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East Asian Studies

Fuji at War: Turning Parasitic Militaries into Symbiotic Partners

Date: November 15 2011 4:00pm Location: Miller Hall

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Miller Hall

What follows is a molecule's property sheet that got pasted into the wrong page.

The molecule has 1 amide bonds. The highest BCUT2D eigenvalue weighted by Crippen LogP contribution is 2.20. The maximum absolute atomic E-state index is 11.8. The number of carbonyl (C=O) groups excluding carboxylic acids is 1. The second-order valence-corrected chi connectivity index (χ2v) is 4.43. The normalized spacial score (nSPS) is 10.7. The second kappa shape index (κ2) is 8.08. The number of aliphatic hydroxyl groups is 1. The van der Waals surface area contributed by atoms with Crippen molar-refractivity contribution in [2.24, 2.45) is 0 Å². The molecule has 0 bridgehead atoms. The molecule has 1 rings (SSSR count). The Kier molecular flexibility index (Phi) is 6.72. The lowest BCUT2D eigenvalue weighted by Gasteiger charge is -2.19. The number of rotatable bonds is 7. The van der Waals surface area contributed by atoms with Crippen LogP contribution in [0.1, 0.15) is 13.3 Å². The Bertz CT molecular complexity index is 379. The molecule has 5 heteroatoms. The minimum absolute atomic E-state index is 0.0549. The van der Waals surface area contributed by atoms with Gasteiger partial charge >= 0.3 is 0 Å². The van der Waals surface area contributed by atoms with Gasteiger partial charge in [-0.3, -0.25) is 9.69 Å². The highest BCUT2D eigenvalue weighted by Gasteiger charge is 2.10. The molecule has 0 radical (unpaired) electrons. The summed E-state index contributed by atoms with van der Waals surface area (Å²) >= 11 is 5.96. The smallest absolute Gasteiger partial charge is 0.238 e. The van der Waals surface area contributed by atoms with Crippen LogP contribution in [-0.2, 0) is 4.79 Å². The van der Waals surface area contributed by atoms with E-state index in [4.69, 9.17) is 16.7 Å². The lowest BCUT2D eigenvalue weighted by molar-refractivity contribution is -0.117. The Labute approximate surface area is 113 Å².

Many think of Fuji as a picturesque and peaceful symbol of Japan, and yet the U.S. and Japanese militaries currently use about 34,000 acres of its lower slopes for training grounds and target ranges.  In this talk, Professor Andrew Bernstein will explain how the militarization of Fuji took shape in the years leading up to World War II and in the Cold War that immediately followed.  On one level, this is a familiar story of those with more power imposing their will on those with less.  But while Fuji was drafted to serve the nation—and after World War II, the U.S.-led battle against communism—villagers living at the base of the volcano also worked to incorporate the Japanese and then U.S. militaries into an ecosystem shaped by traditional common land practices.  Highlighting the agency of these villagers contributes to a broader conversation about the ways in which militarized landscapes are fashioned not only by the goals of military and bureaucratic elites but also by the needs and desires of those who live in or nearby them

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